Penn State, example or exception?

Penn State partisans have rarely been on the wrong side of the NCAA. So the notion that players and fans would be punished for a school’s actions comes as a shock to them.

They’re absorbing some of the most severe penalties ever, including a $60 million fine, a four-year bowl ban, scholarship reductions, and the revocation of wins dating back to 1998.  All because of the actions of a handful of individuals.

The NCAA had few options for dealing with those directly involved, the organization’s only recourse to punish supporters and individuals involved in a program with such misplaced priorities.

One is tempted to feel sorry for Penn State fans, except for the fact that many of them were making excuses for a coaching icon and the football program. We doubt University of Louisville fan have cause to be concerned but one doesn’t have to look very far to identify fan bases overlooking the excesses of those in charge.

The NCAA needed to send a message that it the new get tough policy is for real and will be consistently administered. If that doesn’t occur, the Penn State lesson will be shortlived.

Author: Charlie Springer

Charlie Springer is a former Louisville editor and sportswriter, as well as a public affairs consultant, a UofL grad and longtime fan.

7 thoughts on “Penn State, example or exception?”

  1. I am really torn between backing these penalties and saying they go too far. The financial penalties may be appropriate. Any discipline against those in charge is more than necessary. But, I hate the way it affects the kids who had no knowledge or influence in the wrong-doings.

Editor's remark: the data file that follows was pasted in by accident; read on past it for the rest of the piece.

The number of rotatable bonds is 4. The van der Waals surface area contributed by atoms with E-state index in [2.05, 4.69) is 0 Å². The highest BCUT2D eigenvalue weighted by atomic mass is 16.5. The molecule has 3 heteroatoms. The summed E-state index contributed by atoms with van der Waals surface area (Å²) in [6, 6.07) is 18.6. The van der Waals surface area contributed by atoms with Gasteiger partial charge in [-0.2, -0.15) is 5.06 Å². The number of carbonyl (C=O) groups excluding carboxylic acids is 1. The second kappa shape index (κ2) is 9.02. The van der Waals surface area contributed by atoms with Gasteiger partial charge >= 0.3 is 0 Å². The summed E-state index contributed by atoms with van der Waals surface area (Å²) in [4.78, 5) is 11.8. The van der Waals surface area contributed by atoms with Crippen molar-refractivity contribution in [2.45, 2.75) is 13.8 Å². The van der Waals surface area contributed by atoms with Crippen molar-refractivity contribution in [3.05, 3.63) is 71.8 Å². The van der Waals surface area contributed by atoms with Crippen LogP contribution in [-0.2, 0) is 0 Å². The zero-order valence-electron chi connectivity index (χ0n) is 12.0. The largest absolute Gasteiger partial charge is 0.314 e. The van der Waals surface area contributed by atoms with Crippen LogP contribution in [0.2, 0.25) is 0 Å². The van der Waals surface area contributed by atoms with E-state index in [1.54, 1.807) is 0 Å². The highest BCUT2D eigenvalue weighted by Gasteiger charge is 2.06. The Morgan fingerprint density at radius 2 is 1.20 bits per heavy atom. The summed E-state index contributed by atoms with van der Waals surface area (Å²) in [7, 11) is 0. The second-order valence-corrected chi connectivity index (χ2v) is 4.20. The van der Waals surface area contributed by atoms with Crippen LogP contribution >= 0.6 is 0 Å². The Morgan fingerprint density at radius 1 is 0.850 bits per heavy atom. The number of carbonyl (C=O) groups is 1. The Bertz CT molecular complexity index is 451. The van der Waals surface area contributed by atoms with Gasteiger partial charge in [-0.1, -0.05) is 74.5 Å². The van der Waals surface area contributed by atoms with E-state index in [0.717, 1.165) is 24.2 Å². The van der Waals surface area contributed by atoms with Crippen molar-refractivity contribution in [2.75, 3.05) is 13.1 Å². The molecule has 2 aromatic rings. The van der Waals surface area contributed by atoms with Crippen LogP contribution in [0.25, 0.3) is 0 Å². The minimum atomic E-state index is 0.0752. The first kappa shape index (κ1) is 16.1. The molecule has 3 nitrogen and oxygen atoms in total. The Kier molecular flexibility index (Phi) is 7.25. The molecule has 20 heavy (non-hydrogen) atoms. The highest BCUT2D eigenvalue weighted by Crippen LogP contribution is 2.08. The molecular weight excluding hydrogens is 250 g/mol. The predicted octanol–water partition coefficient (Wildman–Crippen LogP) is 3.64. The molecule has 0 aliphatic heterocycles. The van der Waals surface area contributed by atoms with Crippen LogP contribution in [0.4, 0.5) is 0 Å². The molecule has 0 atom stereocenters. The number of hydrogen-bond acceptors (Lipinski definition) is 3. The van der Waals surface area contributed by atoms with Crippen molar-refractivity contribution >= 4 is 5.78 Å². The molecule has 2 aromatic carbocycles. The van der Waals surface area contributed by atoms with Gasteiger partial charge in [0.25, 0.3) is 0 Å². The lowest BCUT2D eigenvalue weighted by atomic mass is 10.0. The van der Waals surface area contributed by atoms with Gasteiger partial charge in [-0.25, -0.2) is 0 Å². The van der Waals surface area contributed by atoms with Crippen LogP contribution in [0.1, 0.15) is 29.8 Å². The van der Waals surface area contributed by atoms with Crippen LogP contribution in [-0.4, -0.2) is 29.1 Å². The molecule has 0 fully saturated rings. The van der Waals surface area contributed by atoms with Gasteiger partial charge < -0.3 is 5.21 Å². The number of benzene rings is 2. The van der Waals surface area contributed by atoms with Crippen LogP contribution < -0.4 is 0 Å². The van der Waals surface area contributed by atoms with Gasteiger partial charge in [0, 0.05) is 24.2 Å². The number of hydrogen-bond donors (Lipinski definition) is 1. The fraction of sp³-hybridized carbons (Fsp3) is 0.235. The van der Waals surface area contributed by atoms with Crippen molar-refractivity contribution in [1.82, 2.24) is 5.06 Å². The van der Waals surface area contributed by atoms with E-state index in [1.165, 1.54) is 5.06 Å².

I guess you gotta dance with the one that brung you; but maybe it should be that those that brought this about are banished from dancing ever again and leave it at that. The fault was with, of course that pervert, and then it was with the powerful; punish the powerful who failed the rest, and let the kids play? Wouldn’t that be more just than punishing the innocent too?

    1. Good points, Rick, but the NCAA may not have the authority to punish the “powerful” people involved. So it punished the institution and the people who support it. Fortunately, they, as well as the university, can still be challenged in the legal system, including criminal and civil charges. Wouldn’t want to be them

  2. In a situation like this, when the punishment is handed out, even the innocent will be harmed.

  3. The punishment is appropriate, The NCAA is doing the right thing by allowing kids to transfer without sitting out, they are being punished however those kids that choose to stay will still get a great education for free and still play in front of the 2nd or 3rd biggest crowd in college football.

  4. An interesting question came up among my friends last night. Sandusky was a highly regarded Coach at one time he was even considered the heir apparent to Paterno; and then he was off the coaching succession radar and no other school hired him either.

    So, the question was raised, why didn’t other schools hire him? Were they told something? And, if they were, are there others who share in the blame for keeping his secret?

    Inflammatory questions, I know, but if we remembered his credentials correctly it does seem strange that he never got offers, or a job elsewhere. Any insight on this?

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